To investigate the relevance of β-glucocerebrosidase in oligodendrocytes, we exploited an established system to study the induction of central myelination in vitro, consisting of Oli-neu cells treated with dibutyryl-cAMP (dbcAMP) [39, 44, 45]. Besides the expected increase in myelin-related protein levels (MAG, CNP and PLP; Fig. 1a, b), Oli-neu cells treated with dbcAMP for three days showed higher gene expression for the lysosomal enzyme Gba1, but not for the cytosolic Gba2, compared to untreated cells (Fig. 1c). Such increase was also detected at the β-glucocerebrosidase protein level (Fig. 1d, e), in parallel to a raise in its enzymatic activity (Fig. 1f). In keeping with the relevance for lysosomal function in central myelin development [46, 47], we found increased LAMP1 protein levels in differentiating cells, whereas the protein levels of a different lysosomal enzyme such as iduronate 2-sulfatase (IDS) were unaffected (Fig. 1g, h). Correspondingly, neither the mRNA levels of Ids nor of the galactosylceramidase enzyme (Galc) were found upregulated (Supplementary Fig. 1a), thus pointing at a specificity for β-glucocerebrosidase upregulation upon myelination induction in vitro.

Fig. 1
figure 1

β-glucocerebrosidase is upregulated upon myelination induction in vitro. a Representative western blot of protein extracts from Oli-neu cells untreated or treated for 1, 2 or 3 days with dbcAMP (t0, t1, t2 and t3, respectively). MAG, CNP and PLP myelin protein levels were analyzed; β-actin (ACTB) was used as loading control. b Densitometric quantification of western blots as in (a), showing expression of CNP1, PLP and MAG myelin proteins in Oli-neu cells treated with dbcAMP (*, p < 0.05; Kruskal–Wallis test and Dunn's test for multiple comparison, n = 3 independent experiments). Error bars indicate s.e.m. c qRT-PCR analysis of Gba1 and Gba2 mRNA from Oli-neu cells treated with dbcAMP for three days. Actb was used as housekeeping gene (*, p < 0.05; Kruskal–Wallis test and Dunn's test for multiple comparison, n = 3 independent experiments). Error bars indicate s.e.m. d Representative western blot of GBA1 protein levels in Oli-neu cells upon dbcAMP treatment. Vinculin (VNC) was used as loading control. e Densitometric quantification of western blot as in (d) (*, p < 0.05; **, p < 0.001; unpaired two-tailed Student’s t test; n = 3 independent experiments). Error bars indicate s.e.m. f Enzymatic activity assay performed on protein extracts from Oli-neu cells treated with dbcAMP (*, p < 0.05; **, p < 0.01; Kruskal–Wallis test and Dunn's test for multiple comparison; n = 5 independent experiments). Error bars indicate s.e.m. g Representative western blot of LAMP1 and IDS protein levels in Oli-neu cells treated with dbcAMP. ACTB was used as loading control. h Densitometric quantification of western blot as in (g) (*, p < 0.05; Kruskal–Wallis test and Dunn's test for multiple comparison, n = 4 independent experiments). Error bars indicate s.e.m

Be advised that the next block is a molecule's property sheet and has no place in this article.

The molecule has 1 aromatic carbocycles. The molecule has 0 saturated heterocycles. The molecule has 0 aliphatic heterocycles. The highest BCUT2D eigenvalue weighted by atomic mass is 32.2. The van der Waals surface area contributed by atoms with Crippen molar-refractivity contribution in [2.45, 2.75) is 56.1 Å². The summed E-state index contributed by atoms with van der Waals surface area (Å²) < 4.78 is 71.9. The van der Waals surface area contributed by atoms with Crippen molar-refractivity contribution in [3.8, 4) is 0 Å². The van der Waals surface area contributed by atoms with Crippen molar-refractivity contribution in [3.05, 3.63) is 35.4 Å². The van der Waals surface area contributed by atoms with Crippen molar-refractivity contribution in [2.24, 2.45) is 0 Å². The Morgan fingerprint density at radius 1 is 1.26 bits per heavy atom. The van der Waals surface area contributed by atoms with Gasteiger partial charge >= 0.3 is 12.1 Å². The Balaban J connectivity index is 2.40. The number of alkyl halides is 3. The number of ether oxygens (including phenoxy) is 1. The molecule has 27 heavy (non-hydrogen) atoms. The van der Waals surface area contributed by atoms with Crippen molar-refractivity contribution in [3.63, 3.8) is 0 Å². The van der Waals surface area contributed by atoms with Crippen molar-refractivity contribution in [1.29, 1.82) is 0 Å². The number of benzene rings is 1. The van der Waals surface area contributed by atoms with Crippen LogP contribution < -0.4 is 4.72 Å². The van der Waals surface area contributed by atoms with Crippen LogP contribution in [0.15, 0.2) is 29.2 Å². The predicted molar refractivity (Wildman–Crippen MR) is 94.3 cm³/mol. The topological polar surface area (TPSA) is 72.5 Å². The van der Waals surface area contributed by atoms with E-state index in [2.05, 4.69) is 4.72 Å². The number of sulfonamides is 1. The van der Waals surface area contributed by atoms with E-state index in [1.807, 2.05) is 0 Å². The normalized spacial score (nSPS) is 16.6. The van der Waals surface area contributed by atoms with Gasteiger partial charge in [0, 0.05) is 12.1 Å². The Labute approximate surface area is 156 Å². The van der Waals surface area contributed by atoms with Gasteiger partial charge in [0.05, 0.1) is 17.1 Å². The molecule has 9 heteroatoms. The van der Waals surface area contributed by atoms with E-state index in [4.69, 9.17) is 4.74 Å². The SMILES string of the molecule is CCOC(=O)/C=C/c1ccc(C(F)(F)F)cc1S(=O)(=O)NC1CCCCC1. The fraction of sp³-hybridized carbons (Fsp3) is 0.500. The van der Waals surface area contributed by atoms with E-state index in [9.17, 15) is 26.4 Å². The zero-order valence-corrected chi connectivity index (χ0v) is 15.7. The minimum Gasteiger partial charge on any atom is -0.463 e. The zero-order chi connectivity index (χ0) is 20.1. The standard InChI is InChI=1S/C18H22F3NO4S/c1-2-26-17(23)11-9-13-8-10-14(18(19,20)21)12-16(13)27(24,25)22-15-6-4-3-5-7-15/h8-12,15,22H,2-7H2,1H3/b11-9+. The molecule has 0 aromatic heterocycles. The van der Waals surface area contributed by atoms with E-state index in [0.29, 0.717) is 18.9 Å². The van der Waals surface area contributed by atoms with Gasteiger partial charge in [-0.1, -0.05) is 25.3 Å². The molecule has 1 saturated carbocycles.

β-glucocerebrosidase inhibition impairs the lysosomal degradative system activity

To further assess the role of β-glucocerebrosidase function in this culture system, Oli-neu cells were treated with conduritol B epoxide (CBE), an irreversible β-glucocerebrosidase inhibitor previously used to model GD and PD in vitro and in vivo [9, 48], for three days (t3) during dbcAMP-induced differentiation. CBE treatment led to significantly reduced β-glucocerebrosidase activity at t3 (Fig. 2a), as well as to a significant accumulation of the specific β-glucocerebrosidase substrates GlcCer (Fig. 2b, c) and HexSph (Fig. 2d), while no HexChol accumulation was detected (Supplementary 1b). Interestingly, the decrease in β-glucocerebrosidase activity and the parallel increase in GlcCer levels were more evident in differentiated cells than in undifferentiated ones (Fig. 2a, b; Supplementary Fig. 1c), suggesting a more prominent role of β-glucocerebrosidase in myelinating oligodendrocytes rather than in the immature ones.